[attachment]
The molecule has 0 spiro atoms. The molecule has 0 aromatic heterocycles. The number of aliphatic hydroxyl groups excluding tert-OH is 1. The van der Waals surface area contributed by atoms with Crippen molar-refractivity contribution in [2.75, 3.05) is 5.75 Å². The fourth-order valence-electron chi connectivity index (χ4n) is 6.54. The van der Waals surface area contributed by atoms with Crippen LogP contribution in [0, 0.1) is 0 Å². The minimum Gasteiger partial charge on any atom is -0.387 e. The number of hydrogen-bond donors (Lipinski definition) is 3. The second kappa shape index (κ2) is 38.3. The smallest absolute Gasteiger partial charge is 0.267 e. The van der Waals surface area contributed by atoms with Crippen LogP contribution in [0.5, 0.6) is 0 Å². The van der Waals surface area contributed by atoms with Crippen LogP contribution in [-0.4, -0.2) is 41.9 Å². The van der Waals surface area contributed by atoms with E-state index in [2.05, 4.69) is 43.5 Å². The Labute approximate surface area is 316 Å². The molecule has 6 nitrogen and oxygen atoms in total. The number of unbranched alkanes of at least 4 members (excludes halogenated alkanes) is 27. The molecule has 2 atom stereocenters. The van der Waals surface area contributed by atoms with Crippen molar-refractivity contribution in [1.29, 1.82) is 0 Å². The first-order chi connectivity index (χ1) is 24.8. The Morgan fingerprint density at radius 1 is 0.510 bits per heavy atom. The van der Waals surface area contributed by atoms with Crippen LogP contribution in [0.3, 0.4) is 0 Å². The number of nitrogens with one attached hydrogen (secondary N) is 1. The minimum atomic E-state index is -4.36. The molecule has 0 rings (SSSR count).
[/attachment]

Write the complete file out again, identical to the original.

The molecule has 0 spiro atoms. The molecule has 0 aromatic heterocycles. The number of aliphatic hydroxyl groups excluding tert-OH is 1. The van der Waals surface area contributed by atoms with Crippen molar-refractivity contribution in [2.75, 3.05) is 5.75 Å². The fourth-order valence-electron chi connectivity index (χ4n) is 6.54. The van der Waals surface area contributed by atoms with Crippen LogP contribution in [0, 0.1) is 0 Å². The minimum Gasteiger partial charge on any atom is -0.387 e. The number of hydrogen-bond donors (Lipinski definition) is 3. The second kappa shape index (κ2) is 38.3. The smallest absolute Gasteiger partial charge is 0.267 e. The van der Waals surface area contributed by atoms with Crippen LogP contribution in [0.5, 0.6) is 0 Å². The van der Waals surface area contributed by atoms with Crippen LogP contribution in [-0.4, -0.2) is 41.9 Å². The van der Waals surface area contributed by atoms with E-state index in [2.05, 4.69) is 43.5 Å². The Labute approximate surface area is 316 Å². The molecule has 6 nitrogen and oxygen atoms in total. The number of unbranched alkanes of at least 4 members (excludes halogenated alkanes) is 27. The molecule has 2 atom stereocenters. The van der Waals surface area contributed by atoms with Crippen molar-refractivity contribution in [1.29, 1.82) is 0 Å². The first-order chi connectivity index (χ1) is 24.8. The Morgan fingerprint density at radius 1 is 0.510 bits per heavy atom. The van der Waals surface area contributed by atoms with Crippen LogP contribution in [0.3, 0.4) is 0 Å². The number of nitrogens with one attached hydrogen (secondary N) is 1. The minimum atomic E-state index is -4.36. The molecule has 0 rings (SSSR count).